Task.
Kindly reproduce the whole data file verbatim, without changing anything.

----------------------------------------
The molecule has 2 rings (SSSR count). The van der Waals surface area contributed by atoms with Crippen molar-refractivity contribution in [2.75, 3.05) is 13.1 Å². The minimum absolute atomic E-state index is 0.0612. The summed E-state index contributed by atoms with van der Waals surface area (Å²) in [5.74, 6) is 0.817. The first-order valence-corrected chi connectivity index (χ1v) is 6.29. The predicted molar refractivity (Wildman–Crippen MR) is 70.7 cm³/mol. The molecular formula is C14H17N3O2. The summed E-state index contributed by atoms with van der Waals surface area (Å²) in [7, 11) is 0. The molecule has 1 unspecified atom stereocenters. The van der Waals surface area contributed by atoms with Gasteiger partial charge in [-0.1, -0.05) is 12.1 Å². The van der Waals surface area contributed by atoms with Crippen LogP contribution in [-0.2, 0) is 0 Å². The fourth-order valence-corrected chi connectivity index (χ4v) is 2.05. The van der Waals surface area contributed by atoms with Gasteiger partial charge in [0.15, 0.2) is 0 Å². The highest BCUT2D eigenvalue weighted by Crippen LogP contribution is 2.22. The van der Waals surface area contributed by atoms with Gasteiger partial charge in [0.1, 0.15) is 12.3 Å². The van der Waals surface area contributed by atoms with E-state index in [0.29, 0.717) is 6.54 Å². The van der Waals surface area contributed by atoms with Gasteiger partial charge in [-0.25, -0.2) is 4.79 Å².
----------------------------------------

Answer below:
The molecule has 2 rings (SSSR count). The van der Waals surface area contributed by atoms with Crippen molar-refractivity contribution in [2.75, 3.05) is 13.1 Å². The minimum absolute atomic E-state index is 0.0612. The summed E-state index contributed by atoms with van der Waals surface area (Å²) in [5.74, 6) is 0.817. The first-order valence-corrected chi connectivity index (χ1v) is 6.29. The predicted molar refractivity (Wildman–Crippen MR) is 70.7 cm³/mol. The molecular formula is C14H17N3O2. The summed E-state index contributed by atoms with van der Waals surface area (Å²) in [7, 11) is 0. The molecule has 1 unspecified atom stereocenters. The van der Waals surface area contributed by atoms with Gasteiger partial charge in [-0.1, -0.05) is 12.1 Å². The van der Waals surface area contributed by atoms with Crippen LogP contribution in [-0.2, 0) is 0 Å². The fourth-order valence-corrected chi connectivity index (χ4v) is 2.05. The van der Waals surface area contributed by atoms with Gasteiger partial charge in [0.15, 0.2) is 0 Å². The highest BCUT2D eigenvalue weighted by Crippen LogP contribution is 2.22. The van der Waals surface area contributed by atoms with Gasteiger partial charge in [0.1, 0.15) is 12.3 Å². The van der Waals surface area contributed by atoms with E-state index in [0.29, 0.717) is 6.54 Å². The van der Waals surface area contributed by atoms with Gasteiger partial charge in [-0.25, -0.2) is 4.79 Å².